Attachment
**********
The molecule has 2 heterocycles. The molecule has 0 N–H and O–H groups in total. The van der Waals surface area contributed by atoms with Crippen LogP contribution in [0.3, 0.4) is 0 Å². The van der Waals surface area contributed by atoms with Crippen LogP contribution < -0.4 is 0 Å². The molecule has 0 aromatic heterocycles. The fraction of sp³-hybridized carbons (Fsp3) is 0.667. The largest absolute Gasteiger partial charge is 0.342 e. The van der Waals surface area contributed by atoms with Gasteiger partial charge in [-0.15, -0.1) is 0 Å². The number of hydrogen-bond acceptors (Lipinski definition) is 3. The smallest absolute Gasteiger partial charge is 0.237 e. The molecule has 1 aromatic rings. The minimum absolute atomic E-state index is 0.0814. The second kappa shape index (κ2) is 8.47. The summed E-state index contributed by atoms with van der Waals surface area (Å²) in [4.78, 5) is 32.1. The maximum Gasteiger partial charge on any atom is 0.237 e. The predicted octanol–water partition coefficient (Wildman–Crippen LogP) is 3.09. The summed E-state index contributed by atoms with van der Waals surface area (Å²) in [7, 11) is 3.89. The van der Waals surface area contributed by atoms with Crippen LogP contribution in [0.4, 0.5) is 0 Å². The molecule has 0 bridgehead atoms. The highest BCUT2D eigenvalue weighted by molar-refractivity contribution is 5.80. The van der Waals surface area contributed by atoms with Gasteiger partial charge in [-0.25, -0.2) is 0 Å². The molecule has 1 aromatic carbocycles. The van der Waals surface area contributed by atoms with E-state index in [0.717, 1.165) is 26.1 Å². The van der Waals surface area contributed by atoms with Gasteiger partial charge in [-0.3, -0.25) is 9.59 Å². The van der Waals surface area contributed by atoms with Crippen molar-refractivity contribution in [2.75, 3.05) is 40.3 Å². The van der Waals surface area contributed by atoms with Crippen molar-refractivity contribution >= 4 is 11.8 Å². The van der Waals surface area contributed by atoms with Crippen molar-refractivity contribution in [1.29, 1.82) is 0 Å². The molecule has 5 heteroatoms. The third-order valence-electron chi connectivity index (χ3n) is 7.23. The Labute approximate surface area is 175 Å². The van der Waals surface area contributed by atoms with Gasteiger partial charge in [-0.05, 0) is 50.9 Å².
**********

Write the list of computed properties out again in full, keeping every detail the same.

The molecule has 2 heterocycles. The molecule has 0 N–H and O–H groups in total. The van der Waals surface area contributed by atoms with Crippen LogP contribution in [0.3, 0.4) is 0 Å². The van der Waals surface area contributed by atoms with Crippen LogP contribution < -0.4 is 0 Å². The molecule has 0 aromatic heterocycles. The fraction of sp³-hybridized carbons (Fsp3) is 0.667. The largest absolute Gasteiger partial charge is 0.342 e. The van der Waals surface area contributed by atoms with Gasteiger partial charge in [-0.15, -0.1) is 0 Å². The number of hydrogen-bond acceptors (Lipinski definition) is 3. The smallest absolute Gasteiger partial charge is 0.237 e. The molecule has 1 aromatic rings. The minimum absolute atomic E-state index is 0.0814. The second kappa shape index (κ2) is 8.47. The summed E-state index contributed by atoms with van der Waals surface area (Å²) in [4.78, 5) is 32.1. The maximum Gasteiger partial charge on any atom is 0.237 e. The predicted octanol–water partition coefficient (Wildman–Crippen LogP) is 3.09. The summed E-state index contributed by atoms with van der Waals surface area (Å²) in [7, 11) is 3.89. The van der Waals surface area contributed by atoms with Crippen LogP contribution in [0.4, 0.5) is 0 Å². The molecule has 0 bridgehead atoms. The highest BCUT2D eigenvalue weighted by molar-refractivity contribution is 5.80. The van der Waals surface area contributed by atoms with Gasteiger partial charge in [-0.25, -0.2) is 0 Å². The molecule has 1 aromatic carbocycles. The van der Waals surface area contributed by atoms with E-state index in [0.717, 1.165) is 26.1 Å². The van der Waals surface area contributed by atoms with Gasteiger partial charge in [-0.3, -0.25) is 9.59 Å². The van der Waals surface area contributed by atoms with Crippen molar-refractivity contribution in [2.75, 3.05) is 40.3 Å². The van der Waals surface area contributed by atoms with Crippen molar-refractivity contribution >= 4 is 11.8 Å². The van der Waals surface area contributed by atoms with Crippen molar-refractivity contribution in [1.29, 1.82) is 0 Å². The molecule has 5 heteroatoms. The third-order valence-electron chi connectivity index (χ3n) is 7.23. The Labute approximate surface area is 175 Å². The van der Waals surface area contributed by atoms with Gasteiger partial charge in [-0.05, 0) is 50.9 Å².